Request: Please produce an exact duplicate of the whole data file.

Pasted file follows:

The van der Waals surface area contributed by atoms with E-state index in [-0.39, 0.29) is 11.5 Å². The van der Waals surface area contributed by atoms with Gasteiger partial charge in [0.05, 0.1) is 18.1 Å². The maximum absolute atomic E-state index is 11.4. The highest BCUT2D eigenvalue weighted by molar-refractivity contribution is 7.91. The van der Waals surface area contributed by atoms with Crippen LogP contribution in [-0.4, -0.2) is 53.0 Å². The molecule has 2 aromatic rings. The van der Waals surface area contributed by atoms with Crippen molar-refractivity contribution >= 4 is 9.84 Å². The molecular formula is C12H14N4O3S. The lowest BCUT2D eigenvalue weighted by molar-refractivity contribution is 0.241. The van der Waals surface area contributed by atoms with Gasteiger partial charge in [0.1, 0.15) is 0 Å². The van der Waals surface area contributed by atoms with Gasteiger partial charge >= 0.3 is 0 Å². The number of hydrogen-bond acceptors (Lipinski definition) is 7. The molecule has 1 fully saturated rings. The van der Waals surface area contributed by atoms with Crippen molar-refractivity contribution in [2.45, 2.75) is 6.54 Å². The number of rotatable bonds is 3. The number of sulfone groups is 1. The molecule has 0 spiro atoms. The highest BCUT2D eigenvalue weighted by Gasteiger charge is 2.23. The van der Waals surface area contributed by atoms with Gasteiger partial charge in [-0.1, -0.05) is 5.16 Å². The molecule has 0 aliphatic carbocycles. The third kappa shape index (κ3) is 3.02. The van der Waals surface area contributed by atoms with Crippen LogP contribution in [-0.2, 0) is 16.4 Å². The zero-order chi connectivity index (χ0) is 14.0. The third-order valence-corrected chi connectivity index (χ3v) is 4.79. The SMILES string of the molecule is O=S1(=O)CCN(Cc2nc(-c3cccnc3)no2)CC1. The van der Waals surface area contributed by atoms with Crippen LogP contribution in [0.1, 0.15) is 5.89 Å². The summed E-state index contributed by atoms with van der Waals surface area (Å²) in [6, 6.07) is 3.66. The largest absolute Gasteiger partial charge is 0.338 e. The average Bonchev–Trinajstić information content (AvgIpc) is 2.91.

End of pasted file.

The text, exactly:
The van der Waals surface area contributed by atoms with E-state index in [-0.39, 0.29) is 11.5 Å². The van der Waals surface area contributed by atoms with Gasteiger partial charge in [0.05, 0.1) is 18.1 Å². The maximum absolute atomic E-state index is 11.4. The highest BCUT2D eigenvalue weighted by molar-refractivity contribution is 7.91. The van der Waals surface area contributed by atoms with Crippen LogP contribution in [-0.4, -0.2) is 53.0 Å². The molecule has 2 aromatic rings. The van der Waals surface area contributed by atoms with Crippen molar-refractivity contribution >= 4 is 9.84 Å². The molecular formula is C12H14N4O3S. The lowest BCUT2D eigenvalue weighted by molar-refractivity contribution is 0.241. The van der Waals surface area contributed by atoms with Gasteiger partial charge in [0.1, 0.15) is 0 Å². The van der Waals surface area contributed by atoms with Gasteiger partial charge >= 0.3 is 0 Å². The number of hydrogen-bond acceptors (Lipinski definition) is 7. The molecule has 1 fully saturated rings. The van der Waals surface area contributed by atoms with Crippen molar-refractivity contribution in [2.45, 2.75) is 6.54 Å². The number of rotatable bonds is 3. The number of sulfone groups is 1. The molecule has 0 spiro atoms. The highest BCUT2D eigenvalue weighted by Gasteiger charge is 2.23. The van der Waals surface area contributed by atoms with Gasteiger partial charge in [-0.1, -0.05) is 5.16 Å². The molecule has 0 aliphatic carbocycles. The third kappa shape index (κ3) is 3.02. The van der Waals surface area contributed by atoms with Crippen LogP contribution in [-0.2, 0) is 16.4 Å². The zero-order chi connectivity index (χ0) is 14.0. The third-order valence-corrected chi connectivity index (χ3v) is 4.79. The SMILES string of the molecule is O=S1(=O)CCN(Cc2nc(-c3cccnc3)no2)CC1. The van der Waals surface area contributed by atoms with Crippen LogP contribution in [0.1, 0.15) is 5.89 Å². The summed E-state index contributed by atoms with van der Waals surface area (Å²) in [6, 6.07) is 3.66. The largest absolute Gasteiger partial charge is 0.338 e. The average Bonchev–Trinajstić information content (AvgIpc) is 2.91.